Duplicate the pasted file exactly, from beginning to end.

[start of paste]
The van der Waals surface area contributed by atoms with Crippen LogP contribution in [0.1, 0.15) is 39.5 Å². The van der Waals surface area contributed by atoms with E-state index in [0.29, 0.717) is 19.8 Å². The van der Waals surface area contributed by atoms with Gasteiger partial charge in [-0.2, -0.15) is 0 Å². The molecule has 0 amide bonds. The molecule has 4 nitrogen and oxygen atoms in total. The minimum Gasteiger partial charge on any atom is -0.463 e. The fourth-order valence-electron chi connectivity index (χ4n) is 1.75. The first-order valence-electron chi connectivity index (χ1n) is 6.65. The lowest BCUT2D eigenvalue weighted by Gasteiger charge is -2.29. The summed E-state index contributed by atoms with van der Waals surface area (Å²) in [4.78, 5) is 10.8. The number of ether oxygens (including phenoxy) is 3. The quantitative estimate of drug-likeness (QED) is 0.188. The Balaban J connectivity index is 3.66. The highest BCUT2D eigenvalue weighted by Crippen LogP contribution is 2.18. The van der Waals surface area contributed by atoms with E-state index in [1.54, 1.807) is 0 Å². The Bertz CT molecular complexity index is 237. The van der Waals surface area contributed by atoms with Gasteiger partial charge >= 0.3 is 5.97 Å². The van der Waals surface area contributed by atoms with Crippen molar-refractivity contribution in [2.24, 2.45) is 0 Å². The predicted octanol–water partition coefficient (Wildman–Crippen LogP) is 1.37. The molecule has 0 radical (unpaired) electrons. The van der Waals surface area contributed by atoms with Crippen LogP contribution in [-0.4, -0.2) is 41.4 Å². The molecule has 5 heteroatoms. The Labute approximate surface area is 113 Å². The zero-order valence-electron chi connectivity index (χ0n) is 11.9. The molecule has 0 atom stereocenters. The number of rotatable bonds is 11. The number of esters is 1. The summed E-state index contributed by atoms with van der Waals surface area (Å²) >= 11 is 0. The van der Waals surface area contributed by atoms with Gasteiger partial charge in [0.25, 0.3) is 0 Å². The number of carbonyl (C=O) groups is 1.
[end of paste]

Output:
The van der Waals surface area contributed by atoms with Crippen LogP contribution in [0.1, 0.15) is 39.5 Å². The van der Waals surface area contributed by atoms with E-state index in [0.29, 0.717) is 19.8 Å². The van der Waals surface area contributed by atoms with Gasteiger partial charge in [-0.2, -0.15) is 0 Å². The molecule has 0 amide bonds. The molecule has 4 nitrogen and oxygen atoms in total. The minimum Gasteiger partial charge on any atom is -0.463 e. The fourth-order valence-electron chi connectivity index (χ4n) is 1.75. The first-order valence-electron chi connectivity index (χ1n) is 6.65. The lowest BCUT2D eigenvalue weighted by Gasteiger charge is -2.29. The summed E-state index contributed by atoms with van der Waals surface area (Å²) in [4.78, 5) is 10.8. The number of ether oxygens (including phenoxy) is 3. The quantitative estimate of drug-likeness (QED) is 0.188. The Balaban J connectivity index is 3.66. The highest BCUT2D eigenvalue weighted by Crippen LogP contribution is 2.18. The van der Waals surface area contributed by atoms with E-state index in [1.54, 1.807) is 0 Å². The Bertz CT molecular complexity index is 237. The van der Waals surface area contributed by atoms with Gasteiger partial charge >= 0.3 is 5.97 Å². The van der Waals surface area contributed by atoms with Crippen molar-refractivity contribution in [2.24, 2.45) is 0 Å². The predicted octanol–water partition coefficient (Wildman–Crippen LogP) is 1.37. The molecule has 0 radical (unpaired) electrons. The van der Waals surface area contributed by atoms with Crippen LogP contribution in [-0.4, -0.2) is 41.4 Å². The molecule has 5 heteroatoms. The Labute approximate surface area is 113 Å². The zero-order valence-electron chi connectivity index (χ0n) is 11.9. The molecule has 0 atom stereocenters. The number of rotatable bonds is 11. The number of esters is 1. The summed E-state index contributed by atoms with van der Waals surface area (Å²) >= 11 is 0. The van der Waals surface area contributed by atoms with Gasteiger partial charge in [0.25, 0.3) is 0 Å². The number of carbonyl (C=O) groups is 1.